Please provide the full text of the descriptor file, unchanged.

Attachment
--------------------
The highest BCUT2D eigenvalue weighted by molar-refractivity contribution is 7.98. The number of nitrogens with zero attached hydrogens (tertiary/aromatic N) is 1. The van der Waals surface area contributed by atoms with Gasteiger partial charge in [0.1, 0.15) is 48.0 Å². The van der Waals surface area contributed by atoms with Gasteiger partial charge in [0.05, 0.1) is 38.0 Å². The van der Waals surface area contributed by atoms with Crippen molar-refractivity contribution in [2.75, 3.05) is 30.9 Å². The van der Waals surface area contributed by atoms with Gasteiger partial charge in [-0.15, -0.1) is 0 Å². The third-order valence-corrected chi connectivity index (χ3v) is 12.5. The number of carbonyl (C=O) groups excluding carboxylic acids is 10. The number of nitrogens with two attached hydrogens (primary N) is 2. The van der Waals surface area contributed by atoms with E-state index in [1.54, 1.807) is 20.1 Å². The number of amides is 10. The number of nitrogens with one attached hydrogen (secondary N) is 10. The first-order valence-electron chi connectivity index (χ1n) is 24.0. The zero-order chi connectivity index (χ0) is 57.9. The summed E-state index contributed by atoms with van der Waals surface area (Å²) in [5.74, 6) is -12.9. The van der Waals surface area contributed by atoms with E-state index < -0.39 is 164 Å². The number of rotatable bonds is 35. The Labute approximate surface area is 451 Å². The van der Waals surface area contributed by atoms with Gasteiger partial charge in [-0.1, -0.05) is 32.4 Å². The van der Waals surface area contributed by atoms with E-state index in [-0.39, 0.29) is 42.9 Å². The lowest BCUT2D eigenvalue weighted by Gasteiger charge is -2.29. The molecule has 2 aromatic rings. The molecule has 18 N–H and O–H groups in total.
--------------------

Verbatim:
The highest BCUT2D eigenvalue weighted by molar-refractivity contribution is 7.98. The number of nitrogens with zero attached hydrogens (tertiary/aromatic N) is 1. The van der Waals surface area contributed by atoms with Gasteiger partial charge in [0.1, 0.15) is 48.0 Å². The van der Waals surface area contributed by atoms with Gasteiger partial charge in [0.05, 0.1) is 38.0 Å². The van der Waals surface area contributed by atoms with Crippen molar-refractivity contribution in [2.75, 3.05) is 30.9 Å². The van der Waals surface area contributed by atoms with Gasteiger partial charge in [-0.15, -0.1) is 0 Å². The third-order valence-corrected chi connectivity index (χ3v) is 12.5. The number of carbonyl (C=O) groups excluding carboxylic acids is 10. The number of nitrogens with two attached hydrogens (primary N) is 2. The van der Waals surface area contributed by atoms with E-state index in [1.54, 1.807) is 20.1 Å². The number of amides is 10. The number of nitrogens with one attached hydrogen (secondary N) is 10. The first-order valence-electron chi connectivity index (χ1n) is 24.0. The zero-order chi connectivity index (χ0) is 57.9. The summed E-state index contributed by atoms with van der Waals surface area (Å²) in [5.74, 6) is -12.9. The van der Waals surface area contributed by atoms with E-state index < -0.39 is 164 Å². The number of rotatable bonds is 35. The Labute approximate surface area is 451 Å². The van der Waals surface area contributed by atoms with Gasteiger partial charge in [-0.1, -0.05) is 32.4 Å². The van der Waals surface area contributed by atoms with E-state index in [-0.39, 0.29) is 42.9 Å². The lowest BCUT2D eigenvalue weighted by Gasteiger charge is -2.29. The molecule has 2 aromatic rings. The molecule has 18 N–H and O–H groups in total.